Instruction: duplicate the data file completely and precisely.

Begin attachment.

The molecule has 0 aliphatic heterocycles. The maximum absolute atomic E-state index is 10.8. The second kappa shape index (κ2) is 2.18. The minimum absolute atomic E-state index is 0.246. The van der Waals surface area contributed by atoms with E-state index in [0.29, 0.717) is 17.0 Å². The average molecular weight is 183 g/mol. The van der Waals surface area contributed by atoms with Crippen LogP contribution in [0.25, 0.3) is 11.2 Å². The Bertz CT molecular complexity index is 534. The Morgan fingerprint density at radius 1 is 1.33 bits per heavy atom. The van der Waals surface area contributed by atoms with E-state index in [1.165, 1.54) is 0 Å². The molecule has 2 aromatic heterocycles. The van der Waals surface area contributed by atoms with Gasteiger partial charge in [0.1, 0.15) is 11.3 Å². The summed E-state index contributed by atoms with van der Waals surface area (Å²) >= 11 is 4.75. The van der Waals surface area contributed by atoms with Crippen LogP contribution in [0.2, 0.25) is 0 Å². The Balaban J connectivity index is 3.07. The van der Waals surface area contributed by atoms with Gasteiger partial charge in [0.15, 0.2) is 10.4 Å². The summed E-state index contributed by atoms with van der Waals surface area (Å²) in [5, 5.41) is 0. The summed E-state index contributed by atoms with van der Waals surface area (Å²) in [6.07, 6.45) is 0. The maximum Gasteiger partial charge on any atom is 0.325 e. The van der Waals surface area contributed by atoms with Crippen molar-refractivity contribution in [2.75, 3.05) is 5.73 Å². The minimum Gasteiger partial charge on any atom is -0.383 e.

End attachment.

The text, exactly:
The molecule has 0 aliphatic heterocycles. The maximum absolute atomic E-state index is 10.8. The second kappa shape index (κ2) is 2.18. The minimum absolute atomic E-state index is 0.246. The van der Waals surface area contributed by atoms with E-state index in [0.29, 0.717) is 17.0 Å². The average molecular weight is 183 g/mol. The van der Waals surface area contributed by atoms with Crippen LogP contribution in [0.25, 0.3) is 11.2 Å². The Bertz CT molecular complexity index is 534. The Morgan fingerprint density at radius 1 is 1.33 bits per heavy atom. The van der Waals surface area contributed by atoms with E-state index in [1.165, 1.54) is 0 Å². The molecule has 2 aromatic heterocycles. The van der Waals surface area contributed by atoms with Gasteiger partial charge in [0.1, 0.15) is 11.3 Å². The summed E-state index contributed by atoms with van der Waals surface area (Å²) >= 11 is 4.75. The van der Waals surface area contributed by atoms with Crippen LogP contribution in [0.2, 0.25) is 0 Å². The Balaban J connectivity index is 3.07. The van der Waals surface area contributed by atoms with Gasteiger partial charge in [0.15, 0.2) is 10.4 Å². The summed E-state index contributed by atoms with van der Waals surface area (Å²) in [5, 5.41) is 0. The summed E-state index contributed by atoms with van der Waals surface area (Å²) in [6.07, 6.45) is 0. The maximum Gasteiger partial charge on any atom is 0.325 e. The van der Waals surface area contributed by atoms with Crippen molar-refractivity contribution in [2.75, 3.05) is 5.73 Å². The minimum Gasteiger partial charge on any atom is -0.383 e.